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I have never done this before, and while I can't think of a specific reason that it would break, I'd like to verify that it is valid to use an out variable as follows:

void Main()
{
    var types = new [] { typeof(A), typeof(B) };
    bool b = false;
    var q = from type in types
            from property in type.GetProperties()
            let propertyName = GetName(property, out b)
            select new {
                TypeName = type.Name,
                PropertyName = propertyName,
                PropertyType = property.PropertyType.Name,
                IsNullable = b
            };
    q.Dump();
}

private string GetName(PropertyInfo property, out bool isNullable)
{
    string typeName;
    isNullable = false;
    var type = property.PropertyType;
    if (type.IsGenericType && type.GetGenericTypeDefinition() == typeof(Nullable<>))
    {
        isNullable = true;
        typeName = type.GetGenericArguments().First().Name;
    }
    else
    {
        typeName = property.Name;
    }
    return typeName;
}
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2  
This would be considered worst practice. –  asawyer May 10 '12 at 21:48
    
@asawyer, What, in particular, causes you to say that? –  sblom May 10 '12 at 21:49
    
@asawyer, as opposed to what? –  Aaron Anodide May 10 '12 at 21:50
    
I was typing a response but I see Reed covered it nicely. –  asawyer May 10 '12 at 21:50
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3 Answers 3

up vote 10 down vote accepted

This will work - provided you actually fully evaluate the query.

However, the behavior will be very odd, and would be something I would strongly avoid. Since the out parameter is being used directly within the query, the behavior will be fairly normal here (provided you don't do anything else with this), but that is specific to this use case, not a general "rule" with using out mixed with LINQ.

The problem is that LINQ's deferred execution will cause the out parameter to get set, but only when you use the resulting enumerable, not when you declare it. This can cause very unexpected behavior, and lead to difficult to maintain and understand software.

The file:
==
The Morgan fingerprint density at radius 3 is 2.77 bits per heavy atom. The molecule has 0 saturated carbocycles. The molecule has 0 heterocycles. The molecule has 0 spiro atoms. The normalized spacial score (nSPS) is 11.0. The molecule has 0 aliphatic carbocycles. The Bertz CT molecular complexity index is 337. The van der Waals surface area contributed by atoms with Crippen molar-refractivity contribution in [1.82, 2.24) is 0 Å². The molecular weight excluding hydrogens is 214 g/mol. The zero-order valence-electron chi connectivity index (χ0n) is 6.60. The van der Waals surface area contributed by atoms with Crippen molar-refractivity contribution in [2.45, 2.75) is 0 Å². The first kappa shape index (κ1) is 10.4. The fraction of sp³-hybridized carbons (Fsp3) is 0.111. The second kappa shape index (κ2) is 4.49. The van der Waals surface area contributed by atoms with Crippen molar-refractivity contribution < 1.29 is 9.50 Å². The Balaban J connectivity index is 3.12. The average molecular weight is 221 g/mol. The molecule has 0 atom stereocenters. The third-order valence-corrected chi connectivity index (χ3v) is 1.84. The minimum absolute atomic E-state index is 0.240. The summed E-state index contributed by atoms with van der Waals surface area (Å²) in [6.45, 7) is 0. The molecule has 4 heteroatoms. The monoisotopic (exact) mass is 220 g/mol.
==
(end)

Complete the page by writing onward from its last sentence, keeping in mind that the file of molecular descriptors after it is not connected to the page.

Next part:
I would personally just write a separate method, and use it to allow your query to be written as:

var q = from type in types 
        from property in type.GetProperties() 
        let propertyName = GetName(property)
        let nullable = GetIsNullable(property)
        // ...

This is much more clear, and less prone to mistakes and errors. It will also work with parallelization (ie: PLINQ via .AsParallel()) and other techniques if somebody tries to change this later.

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3  
There's also a huge caveat around anything that could cause concurrent evaluation, such as Parallel, since the b is shared. –  Marc Gravell May 10 '12 at 21:51
    
@MarcGravell Definitely - I edited to show an alternative that won't have those problems for exactly that reason. –  Reed Copsey May 10 '12 at 21:54
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It's semantically legal to do this but whether or not it's safe is very dependent upon how you do it. The fundamental danger here is you are combing the assignment of a local with an expression that is delay, and possibly never, executed.

The call to GetName may actually never happen in this case if the collection is empty. Hence it may always maintain it's original value of false (this is also exactly why the C# compiler forces you to declare a default value here). If this semantic is OK with your program then the out use of b is perfectly fine. Indeed it appears to be in this scenario since b is only used after the method is called.

However this is something I would avoid in general. It's very easy to get this wrong in such a way that it would only fail in corner cases.

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This will work, just about, but for every wrong reason (and it is a bad habit to pick up, as it is not safe in the more general case). A safer idea would be a tuple:

        let info = GetInfo(property)
        select new {
            TypeName = type.Name,
            PropertyName = info.Item1,
            PropertyType = property.PropertyType.Name,
            IsNullable = info.Item2
        };

....

private Tuple<string,bool> GetInfo(PropertyInfo property)
{
    string typeName;
    bool isNullable = false;
    ...
    return Tuple.Create(typeName, isNullable);
}

For more complex scenarios, a type with sensibly named properties would be even better.

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Hi, I went with the voting majority for marking the answer but wanted tell you that I like your solution alot as it circumvents the issue that caused me to resort to an out var in the first place –  Aaron Anodide May 11 '12 at 21:01
    
@Aaron no problem; 2 options are better than 1 anyway :) –  Marc Gravell May 11 '12 at 21:18
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